"Given that licensing revenue is shared, given that broadcast rights fees are shared, any team that looks to exploit the Chinese market has to think very creatively and sponsorship obviously is one area where they can claim 100 per cent of the revenue," he says.

To assist in developing that area, five years ago MLSE appointed Bo Hu to oversee its Chinese business ventures. Beijing born and educated at the University of Alberta, Mr. Hu has experience working in both the Chinese and North American sports industries and is fluent in English and Mandarin.

As a regular traveller between Toronto and Beijing, Mr. Hu has helped MLSE build its brands by holding hockey clinics in Beijing, Shenzen and Shanghai featuring one-time Maple Leafs player Peter Ing, a former NHL goaltender of Chinese descent. The Leafs are one of just four NHL teams to have held hockey camps in China.

"Sports sponsorships isn't just about advertising or eyeballs any more, it's really about activations," he says. "You're transferring the passion of fans into the brand through the teams that you love. That's what we're trying to educate our Chinese counterparts about."

MLSE gets its players to do TV spots wishing China well for Chinese New Year, and at one point this season had all the electronic advertising boards at the Air Canada Centre displaying messages in Chinese directed at its partners over there for a game broadcast live in China.

The Leafs in particular have also developed a strong social media following through Weibo, as Facebook and Twitter are blocked in mainland China. The only NHL team with a Weibo account, the Leafs' 50,000-plus following there easily trumps that of the NHL, which has just 2,900 followers. Meanwhile, the Raptors' Weibo account actually has more followers than it does on Twitter.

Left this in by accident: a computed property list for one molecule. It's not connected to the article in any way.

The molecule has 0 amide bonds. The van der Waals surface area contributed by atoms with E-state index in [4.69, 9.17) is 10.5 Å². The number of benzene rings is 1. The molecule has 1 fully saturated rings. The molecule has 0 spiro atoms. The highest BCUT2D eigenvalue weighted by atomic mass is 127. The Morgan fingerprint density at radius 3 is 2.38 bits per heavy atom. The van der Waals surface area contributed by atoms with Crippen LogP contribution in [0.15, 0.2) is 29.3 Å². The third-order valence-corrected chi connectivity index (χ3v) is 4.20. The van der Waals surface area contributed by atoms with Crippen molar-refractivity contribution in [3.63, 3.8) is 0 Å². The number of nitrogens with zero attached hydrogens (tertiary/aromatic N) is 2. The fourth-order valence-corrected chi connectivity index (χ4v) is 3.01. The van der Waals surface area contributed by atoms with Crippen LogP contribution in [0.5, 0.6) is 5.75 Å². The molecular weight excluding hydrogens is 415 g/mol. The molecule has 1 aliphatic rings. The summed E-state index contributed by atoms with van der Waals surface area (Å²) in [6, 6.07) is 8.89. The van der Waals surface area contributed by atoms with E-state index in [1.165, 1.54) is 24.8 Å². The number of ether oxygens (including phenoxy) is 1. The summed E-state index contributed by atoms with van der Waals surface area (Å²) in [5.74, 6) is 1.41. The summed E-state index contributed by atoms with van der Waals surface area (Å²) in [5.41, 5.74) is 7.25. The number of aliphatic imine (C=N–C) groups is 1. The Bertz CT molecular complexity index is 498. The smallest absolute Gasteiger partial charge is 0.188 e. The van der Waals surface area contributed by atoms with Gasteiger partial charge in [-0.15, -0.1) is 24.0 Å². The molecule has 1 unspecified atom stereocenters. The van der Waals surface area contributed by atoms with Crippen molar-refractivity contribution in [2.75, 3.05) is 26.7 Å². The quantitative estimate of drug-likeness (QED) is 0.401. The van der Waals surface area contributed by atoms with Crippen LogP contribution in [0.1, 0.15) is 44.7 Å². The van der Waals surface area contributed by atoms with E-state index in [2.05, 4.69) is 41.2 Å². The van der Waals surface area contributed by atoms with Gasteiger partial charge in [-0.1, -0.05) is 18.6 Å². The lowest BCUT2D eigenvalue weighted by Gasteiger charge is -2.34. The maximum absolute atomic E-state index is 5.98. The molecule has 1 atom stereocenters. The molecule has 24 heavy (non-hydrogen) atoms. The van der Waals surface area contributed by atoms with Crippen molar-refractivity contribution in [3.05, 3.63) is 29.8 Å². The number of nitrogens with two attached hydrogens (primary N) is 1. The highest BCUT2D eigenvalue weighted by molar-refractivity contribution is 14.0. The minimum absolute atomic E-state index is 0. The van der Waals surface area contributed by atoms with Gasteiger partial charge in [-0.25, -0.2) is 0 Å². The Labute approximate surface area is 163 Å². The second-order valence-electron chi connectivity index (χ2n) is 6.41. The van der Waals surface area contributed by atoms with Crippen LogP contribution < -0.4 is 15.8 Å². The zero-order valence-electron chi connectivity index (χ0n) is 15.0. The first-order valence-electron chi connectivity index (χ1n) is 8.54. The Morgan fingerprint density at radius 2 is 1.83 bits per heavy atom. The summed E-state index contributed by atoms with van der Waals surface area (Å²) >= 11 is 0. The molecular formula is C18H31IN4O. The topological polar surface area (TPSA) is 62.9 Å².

In early 2017, the Raptors will also follow a recent NBA tradition of having its players wear shirts celebrating the Chinese new year for games broadcast live in China. Mr. Hopkinson hopes this will further entrench the popularity of a team that lacks the superstar cachet of a Kobe Bryant or LeBron James, and as a 20-year-old franchise it lacks the traditions of the Boston Celtics or New York Knicks.

However, he feels the Raptors have other advantages to draw on, such as being the only non-American NBA franchise, which is devoid of the political tensions between China and the United States. As well, the team's uniform is red, which is a lucky colour in China, and the word raptor translates to dragon in Mandarin, which is one of the legendary creatures in Chinese mythology.

"I'd like to tell you we were smart enough to have figured that out when we named the team in 1993, but we weren't, but here we are the beneficiaries of that now," he says.

But the appeal of MLSE in China goes beyond the performance of just its sports teams. The company has been involved in such ventures as the Maple Leaf Square condominium development in downtown Toronto, and the Real Sports Bar and Grill, which was voted North America's best sports bar by sports network ESPN. As such, MLSE has a track record of success across a number of areas. That stretches to its long-standing corporate partnerships with global brands such as Ford, with which it has had a relationship for more than 20 years.

"I think there's an obvious cachet and swagger that would come with MLSE and what they've accomplished over the years," says Sean Claessen, executive vice-president, strategy, and executive creative director for Mississauga's Bond Brand Loyalty Inc.

"I think the key word that's germane to this discussion is trust. Loyalty is built on trust. Knowing that these guys have committed themselves to providing a fan experience that is unparalleled, regardless of the outcome on the court, is likely what is so compelling to onlookers in China."